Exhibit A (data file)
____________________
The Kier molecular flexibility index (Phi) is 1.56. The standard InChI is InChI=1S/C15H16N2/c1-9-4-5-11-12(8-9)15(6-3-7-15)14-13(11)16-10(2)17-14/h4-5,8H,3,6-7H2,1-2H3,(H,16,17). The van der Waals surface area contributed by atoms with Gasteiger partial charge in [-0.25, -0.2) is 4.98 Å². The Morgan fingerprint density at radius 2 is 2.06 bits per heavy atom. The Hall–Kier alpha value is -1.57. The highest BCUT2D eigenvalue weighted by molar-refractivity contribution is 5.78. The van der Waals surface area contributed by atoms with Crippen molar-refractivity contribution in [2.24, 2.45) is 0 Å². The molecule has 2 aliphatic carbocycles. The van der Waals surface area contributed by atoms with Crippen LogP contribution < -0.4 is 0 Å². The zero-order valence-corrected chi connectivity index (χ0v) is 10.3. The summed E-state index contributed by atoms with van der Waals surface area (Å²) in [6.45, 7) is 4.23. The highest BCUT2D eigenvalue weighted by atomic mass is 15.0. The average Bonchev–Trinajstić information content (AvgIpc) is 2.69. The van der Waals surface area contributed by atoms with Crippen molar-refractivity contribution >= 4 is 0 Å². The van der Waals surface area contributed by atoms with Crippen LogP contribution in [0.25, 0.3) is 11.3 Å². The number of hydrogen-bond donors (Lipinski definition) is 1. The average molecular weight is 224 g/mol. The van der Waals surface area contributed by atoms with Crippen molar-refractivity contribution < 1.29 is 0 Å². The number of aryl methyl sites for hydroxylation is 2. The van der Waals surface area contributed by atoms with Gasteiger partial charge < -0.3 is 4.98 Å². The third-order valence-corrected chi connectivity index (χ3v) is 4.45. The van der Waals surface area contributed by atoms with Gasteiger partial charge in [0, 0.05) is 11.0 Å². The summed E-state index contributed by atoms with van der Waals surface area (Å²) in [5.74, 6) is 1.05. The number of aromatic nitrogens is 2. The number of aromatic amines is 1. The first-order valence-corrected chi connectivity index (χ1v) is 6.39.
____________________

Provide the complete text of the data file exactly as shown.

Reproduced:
The Kier molecular flexibility index (Phi) is 1.56. The standard InChI is InChI=1S/C15H16N2/c1-9-4-5-11-12(8-9)15(6-3-7-15)14-13(11)16-10(2)17-14/h4-5,8H,3,6-7H2,1-2H3,(H,16,17). The van der Waals surface area contributed by atoms with Gasteiger partial charge in [-0.25, -0.2) is 4.98 Å². The Morgan fingerprint density at radius 2 is 2.06 bits per heavy atom. The Hall–Kier alpha value is -1.57. The highest BCUT2D eigenvalue weighted by molar-refractivity contribution is 5.78. The van der Waals surface area contributed by atoms with Crippen molar-refractivity contribution in [2.24, 2.45) is 0 Å². The molecule has 2 aliphatic carbocycles. The van der Waals surface area contributed by atoms with Crippen LogP contribution < -0.4 is 0 Å². The zero-order valence-corrected chi connectivity index (χ0v) is 10.3. The summed E-state index contributed by atoms with van der Waals surface area (Å²) in [6.45, 7) is 4.23. The highest BCUT2D eigenvalue weighted by atomic mass is 15.0. The average Bonchev–Trinajstić information content (AvgIpc) is 2.69. The van der Waals surface area contributed by atoms with Crippen molar-refractivity contribution >= 4 is 0 Å². The van der Waals surface area contributed by atoms with Crippen LogP contribution in [0.25, 0.3) is 11.3 Å². The number of hydrogen-bond donors (Lipinski definition) is 1. The average molecular weight is 224 g/mol. The van der Waals surface area contributed by atoms with Crippen molar-refractivity contribution < 1.29 is 0 Å². The number of aryl methyl sites for hydroxylation is 2. The van der Waals surface area contributed by atoms with Gasteiger partial charge < -0.3 is 4.98 Å². The third-order valence-corrected chi connectivity index (χ3v) is 4.45. The van der Waals surface area contributed by atoms with Gasteiger partial charge in [0, 0.05) is 11.0 Å². The summed E-state index contributed by atoms with van der Waals surface area (Å²) in [5.74, 6) is 1.05. The number of aromatic nitrogens is 2. The number of aromatic amines is 1. The first-order valence-corrected chi connectivity index (χ1v) is 6.39.